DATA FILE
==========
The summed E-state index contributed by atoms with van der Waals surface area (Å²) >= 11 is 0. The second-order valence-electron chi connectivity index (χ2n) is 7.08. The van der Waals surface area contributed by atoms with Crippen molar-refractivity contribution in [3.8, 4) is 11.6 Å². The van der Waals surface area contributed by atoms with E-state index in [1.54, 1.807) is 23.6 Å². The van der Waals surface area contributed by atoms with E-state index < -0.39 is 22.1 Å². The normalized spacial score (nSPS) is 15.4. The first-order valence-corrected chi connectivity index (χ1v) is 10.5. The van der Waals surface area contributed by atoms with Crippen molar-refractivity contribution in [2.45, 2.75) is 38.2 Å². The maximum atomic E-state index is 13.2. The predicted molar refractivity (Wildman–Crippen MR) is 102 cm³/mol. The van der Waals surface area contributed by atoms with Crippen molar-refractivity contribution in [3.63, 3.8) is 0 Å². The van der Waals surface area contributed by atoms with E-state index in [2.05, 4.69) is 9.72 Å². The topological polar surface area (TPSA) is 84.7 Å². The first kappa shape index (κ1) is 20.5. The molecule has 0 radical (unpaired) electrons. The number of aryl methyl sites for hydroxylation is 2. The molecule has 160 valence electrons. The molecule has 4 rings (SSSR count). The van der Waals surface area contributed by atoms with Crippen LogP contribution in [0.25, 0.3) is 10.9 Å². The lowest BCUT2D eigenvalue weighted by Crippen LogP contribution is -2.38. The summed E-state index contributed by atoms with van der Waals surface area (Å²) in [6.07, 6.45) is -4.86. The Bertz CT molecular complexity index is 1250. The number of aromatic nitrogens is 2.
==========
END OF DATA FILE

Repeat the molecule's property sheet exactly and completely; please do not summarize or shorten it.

The summed E-state index contributed by atoms with van der Waals surface area (Å²) >= 11 is 0. The second-order valence-electron chi connectivity index (χ2n) is 7.08. The van der Waals surface area contributed by atoms with Crippen molar-refractivity contribution in [3.8, 4) is 11.6 Å². The van der Waals surface area contributed by atoms with E-state index in [1.54, 1.807) is 23.6 Å². The van der Waals surface area contributed by atoms with E-state index < -0.39 is 22.1 Å². The normalized spacial score (nSPS) is 15.4. The first-order valence-corrected chi connectivity index (χ1v) is 10.5. The van der Waals surface area contributed by atoms with Crippen molar-refractivity contribution in [2.45, 2.75) is 38.2 Å². The maximum atomic E-state index is 13.2. The predicted molar refractivity (Wildman–Crippen MR) is 102 cm³/mol. The van der Waals surface area contributed by atoms with Crippen molar-refractivity contribution in [3.63, 3.8) is 0 Å². The van der Waals surface area contributed by atoms with E-state index in [2.05, 4.69) is 9.72 Å². The topological polar surface area (TPSA) is 84.7 Å². The first kappa shape index (κ1) is 20.5. The molecule has 0 radical (unpaired) electrons. The number of aryl methyl sites for hydroxylation is 2. The molecule has 160 valence electrons. The molecule has 4 rings (SSSR count). The van der Waals surface area contributed by atoms with Crippen LogP contribution in [0.25, 0.3) is 10.9 Å². The lowest BCUT2D eigenvalue weighted by Crippen LogP contribution is -2.38. The summed E-state index contributed by atoms with van der Waals surface area (Å²) in [6.07, 6.45) is -4.86. The Bertz CT molecular complexity index is 1250. The number of aromatic nitrogens is 2.